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The Who - Live at the Royal Albert Hall (2000)

Bryan Adams , John Bundrick , Dick Carruthers  |  NR |  DVD
4.5 out of 5 stars  See all reviews (87 customer reviews)

List Price: $14.99
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The Who - Live at the Royal Albert Hall + The Who: Live in Texas 75 + The Who: The Kids Are Alright (Deluxe Edition)
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Product Details

  • Actors: Bryan Adams, John Bundrick, Roger Daltrey, John Entwistle, Noel Gallagher
  • Directors: Dick Carruthers
  • Producers: Pierre Lamoureux
  • Format: Multiple Formats, Anamorphic, Color, Dolby, DTS Surround Sound, NTSC, Widescreen
  • Language: English (Dolby Digital 2.0 Stereo), English (Dolby Digital 5.1), English (DTS 5.1)
  • Region: Region 1 (U.S. and Canada only. Read more about DVD formats.)
  • Aspect Ratio: 1.78:1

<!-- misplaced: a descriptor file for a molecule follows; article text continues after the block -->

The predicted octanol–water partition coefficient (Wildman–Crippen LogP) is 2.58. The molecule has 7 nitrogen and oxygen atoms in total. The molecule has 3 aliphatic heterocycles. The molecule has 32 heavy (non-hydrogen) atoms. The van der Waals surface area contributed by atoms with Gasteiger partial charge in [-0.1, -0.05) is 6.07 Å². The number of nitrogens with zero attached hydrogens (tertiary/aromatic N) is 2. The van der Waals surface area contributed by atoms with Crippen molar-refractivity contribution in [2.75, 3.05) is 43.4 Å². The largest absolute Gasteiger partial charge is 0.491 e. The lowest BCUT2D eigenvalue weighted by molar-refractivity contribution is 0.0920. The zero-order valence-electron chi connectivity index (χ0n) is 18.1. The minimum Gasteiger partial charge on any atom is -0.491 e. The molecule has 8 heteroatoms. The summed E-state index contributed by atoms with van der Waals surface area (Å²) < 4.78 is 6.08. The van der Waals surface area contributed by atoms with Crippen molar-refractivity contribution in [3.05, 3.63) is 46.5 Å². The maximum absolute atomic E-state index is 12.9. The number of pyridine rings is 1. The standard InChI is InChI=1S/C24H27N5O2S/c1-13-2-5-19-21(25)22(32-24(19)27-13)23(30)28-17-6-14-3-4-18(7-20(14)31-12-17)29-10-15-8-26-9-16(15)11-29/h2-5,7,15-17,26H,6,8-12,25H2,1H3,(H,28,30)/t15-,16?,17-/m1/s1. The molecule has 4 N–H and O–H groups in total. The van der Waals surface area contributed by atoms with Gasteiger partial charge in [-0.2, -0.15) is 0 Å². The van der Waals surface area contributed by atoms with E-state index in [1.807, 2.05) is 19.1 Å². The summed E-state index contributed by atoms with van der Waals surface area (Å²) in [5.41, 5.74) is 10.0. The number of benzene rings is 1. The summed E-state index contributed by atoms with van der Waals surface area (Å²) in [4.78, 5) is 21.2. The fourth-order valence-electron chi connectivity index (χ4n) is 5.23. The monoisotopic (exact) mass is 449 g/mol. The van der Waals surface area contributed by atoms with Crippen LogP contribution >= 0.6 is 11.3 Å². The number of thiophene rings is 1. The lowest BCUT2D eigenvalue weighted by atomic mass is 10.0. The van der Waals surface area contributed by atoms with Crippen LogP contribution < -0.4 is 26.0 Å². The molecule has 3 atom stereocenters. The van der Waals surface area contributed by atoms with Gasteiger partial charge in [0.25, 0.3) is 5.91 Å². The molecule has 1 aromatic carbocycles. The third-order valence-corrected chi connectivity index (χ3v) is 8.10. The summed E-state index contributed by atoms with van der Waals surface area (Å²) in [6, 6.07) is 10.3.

• Number of discs: 2
  • Rated: NR (Not Rated)
  • Studio: Image Entertainment
  • DVD Release Date: September 25, 2001
  • Run Time: 144 minutes
  • Average Customer Review: 4.5 out of 5 stars  See all reviews (87 customer reviews)
  • ASIN: B00005NFZQ
  • Amazon Best Sellers Rank: #44,808 in Movies & TV (See Top 100 in Movies & TV)
  • Learn more about "The Who - Live at the Royal Albert Hall" on IMDb

Special Features

  • 2-disc set
  • Documentary with Roger Daltrey interview (The Teenage Cancert Trust)
  • Rehearsal footage: Sanctuary Studios, Eddie Vedder, Kennedy, Bryan Adams, Paul Weller, Noel Gallagher, Pete and Roger
  • Backstage footage: "Let's See Action"
  • Multi-angle version: "Pinball Wizard"

Editorial Reviews